The Dark (part 1)

The room was small. Softly lit. A smell of damp. Like wet cardboard.

The nurse arrived and sat opposite me. I could tell she was concerned. Concerned that I might be trouble.

It was the middle of the night. She was on the graveyard shift. She didn’t need the agitation.

She relaxed a bit, sensing probably that I was more afraid than angry.

She smiled and put her hand on top of mine for just a moment. The smallest gestures are often the ones which stay with you forever.

‘Well sonny,’ she began. A rolling Scottish lilt. Soft. ‘How did ye end up here?’

I shrugged, trying to avoid her gaze. A kind patient face which seemed to say ‘No matter what you tell me, I’ve heard ten times worse before’.

I didn’t speak so she went on.

‘What do you do for a living son?’

I gathered myself, trying desperately to find the person I had forgotten I was. I summoned some of my old pomposity, speaking more from habit than conviction.

‘I’m a journalist. I’m news editor at one of Northern Ireland’s biggest newspapers.’

Her smile hadn’t shifted and the eyes were steady and sympathetic. She leaned forward and patted me on the arm.

‘That’s nice sonny. That’s nice….’

It’s hard to say where the journey began which brought me here. I suppose like all stories it started at the beginning.

I remember from my schooldays always having a sense that something wasn’t right. The crushing constant anxiety and fear, the desperate debilitating sadness which was like a blanket over you, keeping you from moving or breathing.

The feeling of worthlessness. The persistent conviction that you’d be better off dead. The active thoughts of how you’d do it. The gnawing worries about what people would say when you’re gone.

They’ve all been with me for decades, like old friends that you just can’t shake off. And they all started back when I was still a teenager.

But mental illness didn’t exist then. Or if it did exist it was somewhere else, certainly not in rural north Antrim.

You didn’t talk to your family. You didn’t talk to your friends. You didn’t talk to a doctor. You just didn’t talk.

I became expert at developing my own coping mechanisms. Building a personality for the rest of the world to see. Pushing my worst feelings so deep inside myself that they could never escape.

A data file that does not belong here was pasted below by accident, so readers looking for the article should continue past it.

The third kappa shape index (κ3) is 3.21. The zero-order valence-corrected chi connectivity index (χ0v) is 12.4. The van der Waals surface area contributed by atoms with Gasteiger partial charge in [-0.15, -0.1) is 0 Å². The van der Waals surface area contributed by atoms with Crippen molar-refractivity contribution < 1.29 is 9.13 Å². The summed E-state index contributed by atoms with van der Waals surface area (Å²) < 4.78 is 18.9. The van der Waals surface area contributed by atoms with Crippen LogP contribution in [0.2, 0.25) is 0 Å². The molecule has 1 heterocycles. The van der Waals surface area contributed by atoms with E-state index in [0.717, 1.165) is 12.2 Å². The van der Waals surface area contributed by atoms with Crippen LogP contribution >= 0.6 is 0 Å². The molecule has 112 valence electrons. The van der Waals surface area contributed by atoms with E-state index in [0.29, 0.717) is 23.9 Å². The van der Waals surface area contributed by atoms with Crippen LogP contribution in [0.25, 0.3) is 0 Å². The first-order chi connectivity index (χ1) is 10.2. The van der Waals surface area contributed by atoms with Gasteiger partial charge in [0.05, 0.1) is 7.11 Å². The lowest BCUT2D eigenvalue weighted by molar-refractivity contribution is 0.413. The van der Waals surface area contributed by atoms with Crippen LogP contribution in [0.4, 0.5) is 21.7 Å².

And then you just got on with the next day. And the one after that.

After all it was probably just a bit of teenage angst, I told myself. Something that everybody had to go through.

Before I started university I went to see my doctor. My thoughts of suicide had been becoming more real. I had spent days crashed out in bed or the sofa virtually paralysed by a feeling of hopelessness which was taking control of me.

I was terrified. But not a single soul in the world knew what I was thinking.

Looking back I am astonished that I found the courage to go to the doctor. It was such a small place, everybody knew everybody’s business.

There was so much shared knowledge but so little understanding of anything of worth.

I must have been in a desperate state to have reached out.

I went into the surgery. The severe impatient eyes of the doctor as I walked in have never left me.

I tried to explain to him what I was feeling, how scared I was. But my voice seemed to be slowing down like a radio when the batteries start to go. I could hear what I was saying and it all sounded absurd.

The doctor essentially chastised me for coming. He asked me if it was true I was going to university. I said it was. He told me about all of the sick people in his waiting room. And here was I, with opportunities that most young people would never have, and I was talking this way.

I meekly nodded my head in agreement. He told me to pull myself together and get on with things.

I left the surgery. I was crushed. Humiliated.

It would be more than 20 years before I would dare to tell another human being on this earth what was going on in my head.

University passed in a blur of alcohol, depression and discovery.

Then I decided to become a journalist. I’d always loved to write and had a keen interest in politics and current affairs. It seemed a logical choice.

I progressed quickly. Soon I landed a job in a daily newspaper and rose quickly through the ranks. First a reporter, then a correspondent, then a news editor.

Colleagues assumed I was ambitious and assured. It may have come across that way but, as always, the truth was very different.

I never had any confidence in my own ability. Every day of my career was the day I believed I would be found out. The day when my incompetence and idiocy would finally be revealed to all.

But there was also a comfort in the monotonous routine of office employment. By throwing myself into my career I was able to cover up many of the insecurities which had plagued my life.